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VOR / THE THIEF Movie review, plot, trailer, rating

This almost forgotten crime drama set in the post-war Soviet Union has reached the Oscar nomination for Best Foreign Language Film, and “The Thief” or “The Thief” is a film that stands out in the filmography of the not overly famous Russian filmmaker Pavel Chuhkray. Much better known than Pavel was his father Grigorij, who in the fifties and sixties mostly made classic socialist war or partisan films (his most famous is “The Ballad of the Soldier”, which was also nominated for an Oscar). But “The Thief” was one of the most popular and successful Russian films of the 1990s. Čukraj, who is also a screenwriter, told the story from the perspective of the early six-year-old boy Sanja.

Homeless mother Katja (Ekaterina Rednikova), whose husband and Sanja’s father died in the last days of World War II, gave birth to a son somewhere along the road in 1946. Six years later, mother and son travel by train among many other nameless and equally miserable people, and there the charming, gallant and sweet-spoken Toljan (Vladimir Mashkov) will sneak into their lives. A man in a Red Army officer uniform will quickly seduce a young woman who will be happy to have found someone to take care of her and her son. Soon he will place them in an apartment in a dilapidated building and it will seem that the worries for this family are over. But it turns out that Toljan is actually a fraud and a thief, a cunning resourceful man who manages brilliantly in a situation in which the country finds itself and in which there are countless hungry, weak and poor.

But when he realizes what it’s about, it will be too late for Katja. She is already completely in love with the alpha male who provided her and her son with such a life and a roof over their heads. No matter how thief he is, she can’t do without him and will follow him like that in wanderings from town to town, from theft to theft. When it comes to the boy, the situation is somewhat different. Although initially distrustful, Sanja will soon find a father figure in a dominant, strict, but also cruel type, towards whom she will feel fear, respect and love at the same time. Čukraj built a great story because the criminal schemes in which Toljan will involve his new family are slowly becoming clearer, but at the same time the relations between the three of them are deepening and becoming more and more complicated.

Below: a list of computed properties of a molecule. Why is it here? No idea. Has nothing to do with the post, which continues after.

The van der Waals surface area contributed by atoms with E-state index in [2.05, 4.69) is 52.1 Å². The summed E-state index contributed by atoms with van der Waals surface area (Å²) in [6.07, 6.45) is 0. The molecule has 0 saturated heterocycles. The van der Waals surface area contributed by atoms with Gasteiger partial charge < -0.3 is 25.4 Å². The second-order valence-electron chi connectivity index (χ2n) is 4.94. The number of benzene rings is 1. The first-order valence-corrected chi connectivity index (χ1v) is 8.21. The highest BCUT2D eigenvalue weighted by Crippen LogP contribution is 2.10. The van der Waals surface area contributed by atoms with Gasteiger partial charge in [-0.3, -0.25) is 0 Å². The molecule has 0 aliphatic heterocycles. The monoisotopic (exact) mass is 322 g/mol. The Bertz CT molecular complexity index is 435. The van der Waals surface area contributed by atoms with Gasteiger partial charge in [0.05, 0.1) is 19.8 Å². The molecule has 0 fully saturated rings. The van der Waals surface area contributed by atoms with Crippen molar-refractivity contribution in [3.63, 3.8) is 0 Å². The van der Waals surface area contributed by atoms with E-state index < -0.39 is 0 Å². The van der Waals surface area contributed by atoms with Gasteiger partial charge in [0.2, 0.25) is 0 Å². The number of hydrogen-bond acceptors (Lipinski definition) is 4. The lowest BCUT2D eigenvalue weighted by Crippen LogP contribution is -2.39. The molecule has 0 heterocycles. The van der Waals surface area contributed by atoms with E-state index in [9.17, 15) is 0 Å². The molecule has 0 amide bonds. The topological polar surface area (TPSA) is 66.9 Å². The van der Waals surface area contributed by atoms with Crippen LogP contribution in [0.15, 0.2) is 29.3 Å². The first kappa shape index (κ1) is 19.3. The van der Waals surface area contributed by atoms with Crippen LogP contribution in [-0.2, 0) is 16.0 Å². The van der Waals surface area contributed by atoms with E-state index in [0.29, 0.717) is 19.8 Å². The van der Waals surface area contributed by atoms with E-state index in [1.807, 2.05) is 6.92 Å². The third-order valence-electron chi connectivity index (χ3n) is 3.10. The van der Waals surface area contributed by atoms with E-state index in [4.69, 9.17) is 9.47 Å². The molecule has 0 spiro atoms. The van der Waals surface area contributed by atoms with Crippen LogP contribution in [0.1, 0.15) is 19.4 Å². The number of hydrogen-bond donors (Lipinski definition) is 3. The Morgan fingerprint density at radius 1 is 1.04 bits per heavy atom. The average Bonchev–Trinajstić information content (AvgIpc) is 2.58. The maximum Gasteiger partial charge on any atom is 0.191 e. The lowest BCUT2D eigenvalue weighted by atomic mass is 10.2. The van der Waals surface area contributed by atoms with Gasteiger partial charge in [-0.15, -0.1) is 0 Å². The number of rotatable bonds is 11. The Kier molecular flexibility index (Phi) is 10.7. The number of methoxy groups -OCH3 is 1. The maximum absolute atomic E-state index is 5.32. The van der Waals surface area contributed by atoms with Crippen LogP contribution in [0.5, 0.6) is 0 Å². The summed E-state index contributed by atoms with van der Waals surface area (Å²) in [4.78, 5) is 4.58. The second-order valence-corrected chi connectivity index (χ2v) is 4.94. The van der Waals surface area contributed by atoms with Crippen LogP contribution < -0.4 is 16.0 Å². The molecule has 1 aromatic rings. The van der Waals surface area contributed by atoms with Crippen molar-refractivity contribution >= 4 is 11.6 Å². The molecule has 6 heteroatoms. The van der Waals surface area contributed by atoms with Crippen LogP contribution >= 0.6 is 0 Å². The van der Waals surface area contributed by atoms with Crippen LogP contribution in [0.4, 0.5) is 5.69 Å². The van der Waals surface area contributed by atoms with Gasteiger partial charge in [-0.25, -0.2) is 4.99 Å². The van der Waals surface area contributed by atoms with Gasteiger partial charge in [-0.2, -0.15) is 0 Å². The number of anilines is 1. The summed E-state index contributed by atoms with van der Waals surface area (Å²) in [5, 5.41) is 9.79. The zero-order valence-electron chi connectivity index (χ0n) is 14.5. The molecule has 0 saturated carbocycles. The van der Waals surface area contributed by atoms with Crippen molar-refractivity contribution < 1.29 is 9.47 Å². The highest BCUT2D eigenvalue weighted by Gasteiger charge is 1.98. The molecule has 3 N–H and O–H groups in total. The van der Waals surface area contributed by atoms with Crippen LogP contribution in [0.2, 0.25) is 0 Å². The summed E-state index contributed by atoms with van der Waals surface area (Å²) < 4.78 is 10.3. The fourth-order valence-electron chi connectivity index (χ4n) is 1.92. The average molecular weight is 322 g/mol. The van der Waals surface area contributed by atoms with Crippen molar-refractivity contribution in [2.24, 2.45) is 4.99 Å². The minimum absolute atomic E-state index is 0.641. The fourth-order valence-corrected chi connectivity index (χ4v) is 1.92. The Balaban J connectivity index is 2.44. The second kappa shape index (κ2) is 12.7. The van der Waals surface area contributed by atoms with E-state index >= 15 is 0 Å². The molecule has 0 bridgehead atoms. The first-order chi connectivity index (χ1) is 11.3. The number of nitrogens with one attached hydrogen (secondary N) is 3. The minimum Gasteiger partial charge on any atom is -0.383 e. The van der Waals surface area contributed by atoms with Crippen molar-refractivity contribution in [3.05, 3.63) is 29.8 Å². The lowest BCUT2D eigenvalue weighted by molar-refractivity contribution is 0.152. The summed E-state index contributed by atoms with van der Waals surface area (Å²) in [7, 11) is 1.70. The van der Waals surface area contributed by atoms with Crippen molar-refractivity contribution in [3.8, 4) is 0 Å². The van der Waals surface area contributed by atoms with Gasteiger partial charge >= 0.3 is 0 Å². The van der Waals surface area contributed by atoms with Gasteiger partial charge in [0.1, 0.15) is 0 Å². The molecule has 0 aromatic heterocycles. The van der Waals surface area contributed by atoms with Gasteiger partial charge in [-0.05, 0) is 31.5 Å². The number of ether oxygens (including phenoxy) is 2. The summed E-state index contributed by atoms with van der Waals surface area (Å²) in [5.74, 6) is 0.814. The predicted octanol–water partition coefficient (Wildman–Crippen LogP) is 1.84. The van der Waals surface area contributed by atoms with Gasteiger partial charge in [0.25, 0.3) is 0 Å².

Especially the relationship between Toljan and the boy who at first openly despises this guy, considers him a fraud and is convinced that his real father will return one day. But at the same time, Sanja seems to be crying out for his love, attention and trying to please her surrogate father, and this relationship will haunt him for the rest of his life and the emotional and shocking ending of the film. This whole film is actually shocking, and it brilliantly portrays the humanitarian and human catastrophe that reigned in the post-war Soviet Union. Hunger, poverty, misery, families left without loved ones in a war that took millions and millions. And Stalin as the father of the nation who promises prosperity to the people, but instead of a quality life, there are Siberia, gulags and similar charms.

There is also some symbolism in this film, because Toljan can be seen as a kind of personification of Stalin. This seemingly powerful, corpulent and brave guy who promises hills and valleys, offers people hope, and is in fact an unscrupulous and heartless thief who is exclusively interested in his well-being. The betrayal of those closest to him and the people who believe in him is nothing to him, but once these people understand who it is and become aware of everything, they can’t help themselves. They managed to convince themselves that he was their savior, that without him they were helpless and that he, like some Deus ex-machina, would suddenly make them feel better. Once it becomes clear what it is about, as will be the case in the great final scene of “The Thief”, it is usually too late, and the illusions have already dissipated. Rating 8/10.


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